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Adult non-fiction, Book Reviews

Return of the God Hypothesis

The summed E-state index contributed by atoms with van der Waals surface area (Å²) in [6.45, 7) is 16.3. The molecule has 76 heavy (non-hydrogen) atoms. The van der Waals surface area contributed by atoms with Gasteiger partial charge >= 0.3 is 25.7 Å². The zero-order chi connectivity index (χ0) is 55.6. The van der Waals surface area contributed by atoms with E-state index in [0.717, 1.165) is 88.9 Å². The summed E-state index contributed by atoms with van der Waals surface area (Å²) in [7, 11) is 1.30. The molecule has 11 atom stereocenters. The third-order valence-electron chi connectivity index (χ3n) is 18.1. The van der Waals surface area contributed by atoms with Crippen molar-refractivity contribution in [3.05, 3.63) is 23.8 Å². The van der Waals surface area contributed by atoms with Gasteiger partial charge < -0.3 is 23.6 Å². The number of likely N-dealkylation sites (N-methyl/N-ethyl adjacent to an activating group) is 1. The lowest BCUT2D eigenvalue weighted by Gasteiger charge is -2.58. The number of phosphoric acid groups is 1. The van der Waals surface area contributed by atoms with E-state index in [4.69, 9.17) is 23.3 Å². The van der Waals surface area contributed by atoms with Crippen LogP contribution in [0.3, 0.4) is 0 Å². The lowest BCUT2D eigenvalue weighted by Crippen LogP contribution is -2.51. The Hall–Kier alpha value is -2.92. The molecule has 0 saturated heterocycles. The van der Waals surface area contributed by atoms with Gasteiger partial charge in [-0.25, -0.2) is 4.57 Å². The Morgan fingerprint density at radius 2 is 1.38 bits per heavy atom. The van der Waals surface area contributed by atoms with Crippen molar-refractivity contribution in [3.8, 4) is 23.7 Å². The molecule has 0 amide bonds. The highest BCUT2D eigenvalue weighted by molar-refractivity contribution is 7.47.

Three Scientific Discoveries that Reveal the Mind Behind the Universe by Stephen C. Meyer 568 pages / 2021 Stephen Meyer’s impetus to write Return of the God Hypothesis came from a debate at the University of Toronto’s Wycliffe College in March 2016. Our family actually watched this event. The topic concerned whether we can see evidence of God’s handiwork in nature, and three very different viewpoints were represented: professing Christian Stephen Meyer, atheist Lawrence Krauss, and theistic evolutionist Denis Lamoureux. From the start it was an organizer’s worst nightmare in that Lawrence Krauss led off using a good proportion of his time not to debate, but to make light of Stephen Meyer, remarking that if he had known that his opponent was to be someone with the poor credentials of Meyer, he (Krauss) would never have come. Worse still, Stephen Meyer rose to speak, but the bright lights brought on a migraine headache such that he could scarcely see or speak. While he had come intending to take on Krause’s “universe from nothing” views, his condition did not permit this to be the time nor the place. But this missed opportunity motivated Meyer to create another – after much additional research, this book became the time and the place! But it isn’t just Lawrence Krauss that Meyer addresses here. He tackles the claims of both Krauss, America’s most prominent scientific atheist, and those of Stephen Hawking who was, until his death in 2018, the world’s best-known scientist and atheist. These men both claimed to have demonstrated that the universe spontaneously appeared from nothing. In a posthumously published book, Hawking declared: “No one created the universe and no one directs our fate.” In response, Stephen Meyer confides: “Reading Hawking’s final words saddened me not only for Hawking, but also for the many millions of people who have long labored under the impression that the testimony of nature renders belief in God untenable.” Meyer shares that as a teen, he himself was saddened by the futility of such a life, one without God. So he’s written a book that would have benefited his teenage self – Return of the God Hypothesis is a refutation of Hawking’s atheistic message. Thus, Meyer replies to Hawking: “ book has better news: ….Not only does theism solve a lot of philosophical problems, but empirical evidence from the natural world points powerfully to the reality of a great mind behind the universe. Our beautiful, expanding, and finely tuned universe and the exquisite, integrated, and informational complexity of living organisms bear witness to the reality of a transcendent intelligence – a personal God.” Order gives evidence of an “Orderer” Stephen Meyer begins his book by pointing out that it was the Judeo-Christian doctrine of creation that first fostered the development of science in the Christian West. These early philosophers realized that nature was the product of a rational God. Stephen Meyer, therefore, declares that, indeed: “the monotheistic worldview of the ancient Hebrews suggested a reason to expect a single coherent order in nature and thus a single, universally applicable set of laws governing the natural world.” Obviously, scientists did not retain those initial views. Enlightenment ideals led to skepticism about God and emphasis on the value of human reason alone, which also promoted materialism – this is the idea that matter and energy should be understood as the sole foundations of reality. Soon scientists were declaring that only materialistic explanations of nature were legitimately scientific. Therefore, “By the beginning of the twentieth century, science – despite its theistic beginnings – seemed to have no need of the God hypothesis.” Key scientific discoveries With this background, Stephen Meyer now begins to consider biology, chemistry and especially physics. Everything didn’t come from nothing The particular interest of most theoretical physicists is to explain where everything came from. We soon discover that there are no physical explanations of origins which do not need a causal intelligence (a creator). We have all heard about the big bang, but not so many people realize that extrapolation of the mathematics back from the present, continues on to zero, the “singularity.” In Meyer’s words: “…Hawking, Ellis and Penrose’s singularity proofs … implied that a materialistic universe of infinite density began to exist some finite time ago starting from nothing – or at least from nothing spatial, temporal, material or physical.” The cause, then, of a beginning would have to come from something outside of nature – something (or rather, Someone) supernatural! As young earth creationists, we have our own (eye-witness) account of the universe’s origins, but we can appreciate how God has so arranged things, that even the Bible-rejecting materialist can’t escape the implication that the universe had a supernatural origin. Of course, atheists certainly do not want to contemplate this idea. An incredibly finely tuned universe In the 1980s, there was more bad news for the atheists. When physicists studied the physical forces and natural laws governing all nature, they discovered a “curious thing.” Forces like gravity, or electromagnetism exhibit extremely precise values and constants which cannot be otherwise if life is to exist. Thus, Stephen Meyer points out that: “…the number Penrose calculated – 1 in 1010123 – provides a quantitative measure of the unimaginably precise fine tuning to the initial conditions of the universe….The mathematical expression 1010123 represents what mathematicians call a hyper-exponential number – 10 raised to the 10th power (or 10 billion) raised again to the 123rd power. To put that number in perspective, it might help to note that physicists have estimated that the whole universe contains ‘only’ 1080 elementary particles (a huge number – 1 followed by 80 zeros). But that number nevertheless represents a minuscule fraction of 1010123. In fact, if we tried to write out this number with a 1 followed by all the zeros that would be needed…there would be more zeros… than there are elementary particles in the entire universe…. I’m not aware of a word in English that does justice to the kind of precision we are discussing.” Even more bad news for the atheists is that “the specific values of the constants represent features of the laws themselves, not aspects of nature that the laws could conceivably explain.” A causal agent is required, neither “nature” nor “nothing” will do. Atheist answers aren’t coming Enter to the scene the quantum cosmologists like Lawrence Krauss and Stephen Hawking who most emphatically did not want to admit any need for God to explain origin of the universe. Quantum cosmology attempts to “explain the origin of our universe as the outcome of a set of possibilities described by the mathematics of quantum mechanics.” Quantum cosmologists such as John Wheeler and Bryce DeWitt developed an equation that synthesizes mathematical concepts from quantum mechanics and general relativity. Solving their equation, “allows physicists to construct a wave function for the universe. That wave function describes different possible universes with different possible gravitational fields, that is different curvatures of space and different mass-energy configurations (or matter fields).” The problem for scientists doing these calculations is that the range of possibilities is so huge, and the characteristics of our fine-tuned universe are so precise that they have to choose what values to include in the equations. But explaining why nature would choose such arbitrary values has proved difficult for those people “that attempt to explain how the universe emerged from nothing.” And there are other problems for quantum cosmologists. “If the medium of math is the mind, does this mean that mind should predate universe?” Indeed “we have no experience of mathematical equations creating reality.” Thus Stephen Meyer insists that quantum cosmology “attributes causal powers to abstract mathematics and depends upon intelligent inputs of information from theoretical physicists as they model the origin of the universe.” The highlight of this discussion and the book itself is that: “quantum cosmology implies the need for an intelligent agent to breathe, if not ‘fire into the equations’ then certainly specificity and information. Thus, it implies something akin to the biblical idea that ‘in the beginning was the Word.’ And that’s not nothing – by anybody’s definition.”  Even materialist assumptions lead to Supernatural implications No matter what the theories are that scientists may propose to explain our observations of nature, none can avoid implications about intelligent cause and control. Stephen Meyer also discusses other exotic theories such as various approaches to a multiverse. None of these concepts is at all convincing either. The take home message is that “reflecting on this evidence can enable us to discover – or rediscover – the reality of God. And that discovery is good news indeed.” The author discusses a lot of technical concepts over many disciplines, but he works hard to make the concepts reasonably understandable. While the author supports long ages, his message resonates with young earth advocates as well. For the interested adult, this book is well worth the effort and an inspiring read. You can watch a one-hour dialogue about Stephen Meyer's book. on Dr. Margaret Helder is the President of the Creation Science Association of Alberta which has just published an intriguing new book called “Wonderful and Bizarre Life forms in Creation” which you can learn more about and order by clicking here....